- Presentations to the UN Commission on Sustainable Development in New
York in April 2000 as well as being provided as a background document to
all participating member states.
- Presentation of the Bathurst Declaration to the FIG General Assembly
in Prague in May 2000.
- Recognition of the Bathurst Workshop and Melbourne Conference and
resulting Declaration and proceedings by the UN Commission on Sustainable
Development as an inter-sessional activity.
- Send the Declaration to the World Bank rural and urban land thematic
groups for placement on their websites.
- Send the Declaration to individual countries, relevant politicians and
senior government officials.
- FIG to encourage and support implementation of specific
recommendations such as the global map of land tenure and land
administration, the thesaurus on land tenure, and good practice and
- Presentation of the Declaration to UN at the UN Special Session on
Istanbul + 5 in New York in June 2001, and integration with UNCHS
(Habitat) work plan 2000-2003 and global campaign on secure tenure.
- Seek support from FIG member associations and/or other organisations
to translate the Declaration into other languages.
- FIG to organise the printing and distribution of the Bathurst
Declaration (either by the FIG or through the support of other
- FIG Commission 2 to consider the desirability of developing a virtual
land administration training program.
- Distribute the PowerPoint presentations and a digital version of the
Bathurst Declaration to all Roundtable delegates and other partners.
7. Close of Roundtable
Professor Dale thanked participants for their contribution to the
Roundtable, particularly Professor Williamson and Mr John Parker for
organising of the event and for the Department of Geomatics at the
University of Melbourne in hosting the event. Mr Robert Foster,
Vice-President of FIG, formally closed the meeting.
The FIG wishes to acknowledge the support of the Department of Geomatics,
University of Melbourne in hosting the Roundtable and Dr Gary Hunter in
preparing the draft report.
APPENDIX 1 - AGENDA
FIG/UN ROUNDTABLE – 27 OCTOBER 1999
Upper East Dining Room, University House
The University of Melbourne
9.00 a.m. – 4.00 p.m.
Chair: Prof. Peter Dale, President, FIG
- Acting Vice Chancellor, The University of Melbourne, Prof. Kwong Lee
- President FIG, Peter Dale
- Director FIG-UN Liaison, Ian Williamson
Background Presentations (10 minutes)
- FIG, Peter Dale
- UNCHS (Habitat), Sylvie Lacroux
- UN FAO 10 mins (James Riddell)
- UN Department of Economic & Social Affairs, JoAnne DiSano
- World Bank, Gershon Feder
- Meeting of Officials on Land Administration UN Economic Commission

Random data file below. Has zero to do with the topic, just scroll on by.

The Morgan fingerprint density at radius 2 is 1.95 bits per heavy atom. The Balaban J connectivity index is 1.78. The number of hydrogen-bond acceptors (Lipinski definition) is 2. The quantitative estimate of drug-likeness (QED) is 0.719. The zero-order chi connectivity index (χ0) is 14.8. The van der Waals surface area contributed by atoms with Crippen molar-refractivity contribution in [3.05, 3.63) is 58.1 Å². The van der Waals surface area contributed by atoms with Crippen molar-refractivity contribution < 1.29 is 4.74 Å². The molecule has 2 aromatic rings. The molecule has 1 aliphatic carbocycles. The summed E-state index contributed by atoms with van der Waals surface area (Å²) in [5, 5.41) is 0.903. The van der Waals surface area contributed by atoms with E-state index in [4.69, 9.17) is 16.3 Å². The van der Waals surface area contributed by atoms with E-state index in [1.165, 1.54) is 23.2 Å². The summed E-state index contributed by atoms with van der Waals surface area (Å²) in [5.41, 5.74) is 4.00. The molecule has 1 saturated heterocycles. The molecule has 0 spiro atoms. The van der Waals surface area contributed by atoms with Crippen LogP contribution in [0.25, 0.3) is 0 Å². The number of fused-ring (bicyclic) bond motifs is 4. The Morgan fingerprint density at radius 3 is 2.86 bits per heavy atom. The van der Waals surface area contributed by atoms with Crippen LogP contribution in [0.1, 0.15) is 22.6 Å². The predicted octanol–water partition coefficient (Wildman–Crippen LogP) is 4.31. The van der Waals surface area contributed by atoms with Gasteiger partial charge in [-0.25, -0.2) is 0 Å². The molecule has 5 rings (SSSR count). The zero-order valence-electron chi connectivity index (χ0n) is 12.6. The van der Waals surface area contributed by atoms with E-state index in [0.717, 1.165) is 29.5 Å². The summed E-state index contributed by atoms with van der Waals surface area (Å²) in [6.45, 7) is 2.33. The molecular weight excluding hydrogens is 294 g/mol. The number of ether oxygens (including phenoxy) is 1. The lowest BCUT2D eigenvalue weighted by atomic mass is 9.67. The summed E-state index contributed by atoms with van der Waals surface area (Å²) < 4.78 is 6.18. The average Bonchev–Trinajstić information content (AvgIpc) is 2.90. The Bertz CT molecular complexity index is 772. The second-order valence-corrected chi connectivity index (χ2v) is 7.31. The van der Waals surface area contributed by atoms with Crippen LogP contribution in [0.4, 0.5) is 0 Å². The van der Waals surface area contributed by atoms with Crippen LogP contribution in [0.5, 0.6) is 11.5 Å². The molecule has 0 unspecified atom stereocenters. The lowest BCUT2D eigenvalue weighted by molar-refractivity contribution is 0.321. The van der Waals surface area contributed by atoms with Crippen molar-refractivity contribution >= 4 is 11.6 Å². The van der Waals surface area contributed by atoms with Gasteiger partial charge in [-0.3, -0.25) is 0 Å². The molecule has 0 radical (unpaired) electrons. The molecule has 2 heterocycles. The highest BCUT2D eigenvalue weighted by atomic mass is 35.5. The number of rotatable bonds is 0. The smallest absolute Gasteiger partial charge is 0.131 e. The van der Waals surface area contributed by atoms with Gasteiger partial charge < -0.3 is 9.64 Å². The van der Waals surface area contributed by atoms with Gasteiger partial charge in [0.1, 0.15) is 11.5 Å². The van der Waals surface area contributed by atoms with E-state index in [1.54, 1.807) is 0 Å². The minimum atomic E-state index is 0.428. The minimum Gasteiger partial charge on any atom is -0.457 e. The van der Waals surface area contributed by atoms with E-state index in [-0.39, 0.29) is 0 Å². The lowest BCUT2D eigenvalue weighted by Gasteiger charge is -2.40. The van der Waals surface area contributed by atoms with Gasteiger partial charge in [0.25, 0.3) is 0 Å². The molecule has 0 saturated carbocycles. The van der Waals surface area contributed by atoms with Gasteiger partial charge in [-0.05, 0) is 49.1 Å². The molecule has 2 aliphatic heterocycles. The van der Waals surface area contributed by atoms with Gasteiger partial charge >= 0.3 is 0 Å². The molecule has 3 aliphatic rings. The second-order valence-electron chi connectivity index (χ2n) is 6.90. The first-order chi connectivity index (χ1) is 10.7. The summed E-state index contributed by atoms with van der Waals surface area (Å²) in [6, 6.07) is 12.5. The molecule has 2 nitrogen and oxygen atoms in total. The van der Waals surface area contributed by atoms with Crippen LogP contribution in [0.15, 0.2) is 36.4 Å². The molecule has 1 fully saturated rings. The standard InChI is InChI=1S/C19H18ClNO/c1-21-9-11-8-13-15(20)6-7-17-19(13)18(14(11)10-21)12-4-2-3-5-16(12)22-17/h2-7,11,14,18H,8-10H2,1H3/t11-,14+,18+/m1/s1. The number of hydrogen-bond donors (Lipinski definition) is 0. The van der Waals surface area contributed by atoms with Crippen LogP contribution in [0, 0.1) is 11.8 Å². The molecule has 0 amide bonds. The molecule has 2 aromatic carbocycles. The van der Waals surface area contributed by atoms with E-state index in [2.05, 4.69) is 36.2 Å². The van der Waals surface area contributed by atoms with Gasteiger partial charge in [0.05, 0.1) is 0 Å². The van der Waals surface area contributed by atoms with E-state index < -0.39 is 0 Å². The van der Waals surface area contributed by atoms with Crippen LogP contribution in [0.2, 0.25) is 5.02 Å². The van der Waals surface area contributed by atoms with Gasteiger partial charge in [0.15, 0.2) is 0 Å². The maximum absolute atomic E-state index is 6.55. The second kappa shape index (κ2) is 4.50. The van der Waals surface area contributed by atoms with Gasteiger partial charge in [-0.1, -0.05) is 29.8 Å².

for Europe, Helge Onsrud
- Permanent Committee on GIS Infrastructure for Asia and Pacific,
- UN Economic Commission for Africa, Orlando Nino Fluck
- Permanent Committee on GIS Infrastructure for Americas, Santiago
- German Agency for Technical Cooperation, Willi Zimmermann
Options for collaboration (inc. funding option),
UN/FIG Bathurst Declaration, Ian Williamson
||Brainstorming ideas on future collaboration, All
|| Collaboration strategy, All
Publication of Roundtable discussion, implementation
strategy and media release, All
|| Future FIG/UN Relationship – The way forward, Robert
|| Closing, Robert Foster)
|Mr. Santiago Borrero
||Chair, Permanent Committee on GIS Infrastructure for
|Mr. Peter Holland
||for the Secretary, Permanent Committee on GIS
Infrastructure for Asia and the Pacific
|Professor Peter Dale
||President, International Federation of Surveyors
Ms JoAnne DiSano
|| Director, Division for Sustainable Development,
Department of Economic and Social Affairs, United Nations
|Professor Stig Enemark
|| Former Chair, FIG Commission 2
Dr. Gershon Feder
||Research Manager - Rural Development, Development
Research Group, The World Bank
Mr. Robert Foster
|| President-Elect, International Federation of Surveyors
|Professor Don Grant
|| Australian Delegate, FIG Commission 7
|Mr. Matt Higgins
||Vice-Chair, FIG Commission 5
|Dr. Gary Hunter
||Former Secretary, FIG Commission 7 (rapporteur)
|Dr Sylvie Lacroux
||Coordinator, Land & Tenure Unit, United Nations Centre
for Human Settlements (Habitat)
|Dato' Abdul Majid Mohamed
||Chair, Permanent Committee on GIS Infrastructure for
Asia and the Pacific
Dr. Paul Munro-Faure
||Chair, FIG Commission 7
Mr. Orlando Nino-Fluck
|| Senior Cartographic Officer, Development Information
Services Division, United Nations Economic Commission for Africa
|Mr. Helge Onsrud
|| Chair, Meeting of Officials on Land Administration
(MOLA), UN Economic Commission for Europe
|Professor John Parker
Chair, FIG Commission 1
Dr. James C. Riddell Chief
||Land Tenure Service, UN Food & Agriculture Organisation
|Mr. Markku Villikka
|| Director, FIG Permanent Office, Copenhagen
|Professor Ian Williamson
||Director, FIG-UN Liaison
|Professor Kai Yang
||Deputy Chair, Permanent Committee on GIS Infrastructure
for Asia and the Pacific
|Mr. Willi Zimmermann
||German Agency for Technical Cooperation (GTZ)
Surveying is a discipline which is increasingly recognised by United
Nations agencies as being critically important to economic development,
social stability and environmental management, or in short sustainable
development. The professional skills of surveyors in land administration,
land management, planning, valuation, environmental management, cadastral
systems, land information systems and construction economics are essential
to sustainable development of both developing and developed countries. In
particular UN agencies are focussing on issues of access to land, security
of tenure, the establishment of professional associations and the
development of land markets as critical areas where surveyors can make a
very important contribution. As a result UN agencies have increasingly
looked towards non- government organisations such as FIG to develop
partnerships to address these issues.